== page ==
The Ewing and I were very blessed on our American trip; good weather, good company and a wonderful adventure. There is of course always some rough with the smooth and the nadir of this holiday came late on a Monday afternoon at a very windswept Coney Island. After my camera had broken, my watch had stopped and sand had blown in my hot dog we decided to abandon the beach and find Totonno's, the famous coal fired pie shop just off the sea front. While finding it proved easy enough, seeing it was closed until Wednesday finally tipped me over the edge. After a (very) half hearted attempt to kick a small tree The Ewing took charge and marched us off to the foot of the Brooklyn Bridge, home of Grimaldi's Coal Brick-Oven Pizzaria.
Patsy Grimaldi Learnt to make pies at his uncles in Harlem, before moving over the bridge to his Brooklyn storefront (Manhattan had, by that point, banned any new coal-fired ovens for safety reasons). What happened next was a saga featuring sell-outs, franchising and naming-wars deserving of its own mini-series, but all we really need to know for the purpose of this story is that Grimaldi's has just moved to a new location on Front Street, and is still serving coal-fired pies.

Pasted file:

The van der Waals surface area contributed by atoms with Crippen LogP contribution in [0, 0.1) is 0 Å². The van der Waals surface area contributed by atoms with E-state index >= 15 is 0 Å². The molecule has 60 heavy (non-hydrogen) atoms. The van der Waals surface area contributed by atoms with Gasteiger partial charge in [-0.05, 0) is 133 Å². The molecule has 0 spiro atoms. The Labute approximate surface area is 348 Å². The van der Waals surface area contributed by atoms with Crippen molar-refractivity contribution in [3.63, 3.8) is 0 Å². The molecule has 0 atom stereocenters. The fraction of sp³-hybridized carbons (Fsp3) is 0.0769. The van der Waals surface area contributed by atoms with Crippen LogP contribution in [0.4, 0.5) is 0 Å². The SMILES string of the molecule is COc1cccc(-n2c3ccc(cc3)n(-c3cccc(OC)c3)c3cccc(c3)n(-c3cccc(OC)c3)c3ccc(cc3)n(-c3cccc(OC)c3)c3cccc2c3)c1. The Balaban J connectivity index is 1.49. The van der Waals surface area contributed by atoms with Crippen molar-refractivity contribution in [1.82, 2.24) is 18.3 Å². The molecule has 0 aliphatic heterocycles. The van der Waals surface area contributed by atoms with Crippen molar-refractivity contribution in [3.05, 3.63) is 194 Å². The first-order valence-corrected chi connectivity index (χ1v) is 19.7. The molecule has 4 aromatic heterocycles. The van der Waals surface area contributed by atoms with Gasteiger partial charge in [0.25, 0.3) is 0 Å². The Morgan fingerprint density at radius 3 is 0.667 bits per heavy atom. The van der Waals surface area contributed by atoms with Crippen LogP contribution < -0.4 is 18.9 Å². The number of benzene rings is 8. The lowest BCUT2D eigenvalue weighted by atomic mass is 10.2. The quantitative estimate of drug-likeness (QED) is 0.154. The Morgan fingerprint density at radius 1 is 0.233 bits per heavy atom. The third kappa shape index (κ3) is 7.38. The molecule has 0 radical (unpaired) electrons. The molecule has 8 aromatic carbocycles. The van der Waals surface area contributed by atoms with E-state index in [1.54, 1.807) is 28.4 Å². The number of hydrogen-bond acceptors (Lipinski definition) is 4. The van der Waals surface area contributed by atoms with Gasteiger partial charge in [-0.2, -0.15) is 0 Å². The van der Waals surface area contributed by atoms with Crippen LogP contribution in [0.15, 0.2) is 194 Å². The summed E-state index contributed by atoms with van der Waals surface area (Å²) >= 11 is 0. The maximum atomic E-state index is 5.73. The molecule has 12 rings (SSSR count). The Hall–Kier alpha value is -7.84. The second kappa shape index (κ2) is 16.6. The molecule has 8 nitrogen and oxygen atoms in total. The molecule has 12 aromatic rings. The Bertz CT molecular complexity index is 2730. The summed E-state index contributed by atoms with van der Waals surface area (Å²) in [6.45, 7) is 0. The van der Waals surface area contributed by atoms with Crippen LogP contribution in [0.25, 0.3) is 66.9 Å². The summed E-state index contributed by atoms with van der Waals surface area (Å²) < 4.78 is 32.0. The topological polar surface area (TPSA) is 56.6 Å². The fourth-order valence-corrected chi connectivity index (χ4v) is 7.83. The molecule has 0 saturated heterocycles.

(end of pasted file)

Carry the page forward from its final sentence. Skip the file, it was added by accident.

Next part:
Getting there in the late afternoon meant we missed the worst of the lunchtime rush, although even at that time there was still a good 20 minute wait (and you have to join the same queue for take out too). But the lure of a crisp pizza and a cold beer was enough to keep us going.
I, of course, had to have an icy Brooklyn Lager while the Ewing went for a much needed sugar rush, in the form of a bottle of Olde Brooklyn cream soda. I will drink pretty much most things (that includes my Nan's parsnip wine), but still firmly believe that cream soda is the Devil's work. The Ewing polished it off in double quick time though.